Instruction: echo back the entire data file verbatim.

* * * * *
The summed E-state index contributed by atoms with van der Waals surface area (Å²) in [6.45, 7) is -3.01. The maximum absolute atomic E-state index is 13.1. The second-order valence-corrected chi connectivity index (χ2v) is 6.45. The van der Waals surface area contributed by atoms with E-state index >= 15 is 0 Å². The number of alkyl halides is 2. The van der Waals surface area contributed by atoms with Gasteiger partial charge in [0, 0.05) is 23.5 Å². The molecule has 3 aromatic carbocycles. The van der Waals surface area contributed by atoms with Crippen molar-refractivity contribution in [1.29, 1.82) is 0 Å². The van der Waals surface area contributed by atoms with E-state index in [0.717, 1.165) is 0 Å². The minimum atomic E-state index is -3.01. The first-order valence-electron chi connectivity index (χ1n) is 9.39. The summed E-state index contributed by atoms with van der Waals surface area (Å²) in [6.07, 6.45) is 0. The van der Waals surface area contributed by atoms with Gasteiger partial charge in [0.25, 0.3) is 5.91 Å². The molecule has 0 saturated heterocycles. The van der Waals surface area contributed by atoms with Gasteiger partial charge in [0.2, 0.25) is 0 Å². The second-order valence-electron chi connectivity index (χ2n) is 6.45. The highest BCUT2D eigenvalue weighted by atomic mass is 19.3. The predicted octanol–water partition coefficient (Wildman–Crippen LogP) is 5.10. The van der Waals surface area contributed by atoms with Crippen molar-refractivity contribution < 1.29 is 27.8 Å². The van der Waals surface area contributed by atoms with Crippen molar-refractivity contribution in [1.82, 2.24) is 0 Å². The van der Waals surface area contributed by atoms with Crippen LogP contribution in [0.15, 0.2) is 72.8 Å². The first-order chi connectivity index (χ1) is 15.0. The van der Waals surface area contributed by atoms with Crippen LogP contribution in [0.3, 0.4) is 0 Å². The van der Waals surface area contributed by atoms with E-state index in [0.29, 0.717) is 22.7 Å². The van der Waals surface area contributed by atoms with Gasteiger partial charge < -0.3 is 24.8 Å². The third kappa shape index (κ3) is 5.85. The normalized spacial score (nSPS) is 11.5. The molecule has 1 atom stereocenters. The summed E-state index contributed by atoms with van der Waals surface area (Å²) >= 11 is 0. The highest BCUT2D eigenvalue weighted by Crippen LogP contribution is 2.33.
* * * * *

The summed E-state index contributed by atoms with van der Waals surface area (Å²) in [6.45, 7) is -3.01. The maximum absolute atomic E-state index is 13.1. The second-order valence-corrected chi connectivity index (χ2v) is 6.45. The van der Waals surface area contributed by atoms with E-state index >= 15 is 0 Å². The number of alkyl halides is 2. The van der Waals surface area contributed by atoms with Gasteiger partial charge in [0, 0.05) is 23.5 Å². The molecule has 3 aromatic carbocycles. The van der Waals surface area contributed by atoms with Crippen molar-refractivity contribution in [1.29, 1.82) is 0 Å². The van der Waals surface area contributed by atoms with E-state index in [0.717, 1.165) is 0 Å². The minimum atomic E-state index is -3.01. The first-order valence-electron chi connectivity index (χ1n) is 9.39. The summed E-state index contributed by atoms with van der Waals surface area (Å²) in [6.07, 6.45) is 0. The van der Waals surface area contributed by atoms with Gasteiger partial charge in [0.25, 0.3) is 5.91 Å². The molecule has 0 saturated heterocycles. The van der Waals surface area contributed by atoms with Gasteiger partial charge in [0.2, 0.25) is 0 Å². The second-order valence-electron chi connectivity index (χ2n) is 6.45. The highest BCUT2D eigenvalue weighted by atomic mass is 19.3. The predicted octanol–water partition coefficient (Wildman–Crippen LogP) is 5.10. The van der Waals surface area contributed by atoms with Crippen molar-refractivity contribution < 1.29 is 27.8 Å². The van der Waals surface area contributed by atoms with Crippen molar-refractivity contribution in [1.82, 2.24) is 0 Å². The van der Waals surface area contributed by atoms with Crippen LogP contribution in [0.15, 0.2) is 72.8 Å². The first-order chi connectivity index (χ1) is 15.0. The van der Waals surface area contributed by atoms with Crippen LogP contribution in [0.3, 0.4) is 0 Å². The van der Waals surface area contributed by atoms with E-state index in [0.29, 0.717) is 22.7 Å². The van der Waals surface area contributed by atoms with Gasteiger partial charge < -0.3 is 24.8 Å². The third kappa shape index (κ3) is 5.85. The normalized spacial score (nSPS) is 11.5. The molecule has 1 atom stereocenters. The summed E-state index contributed by atoms with van der Waals surface area (Å²) >= 11 is 0. The highest BCUT2D eigenvalue weighted by Crippen LogP contribution is 2.33.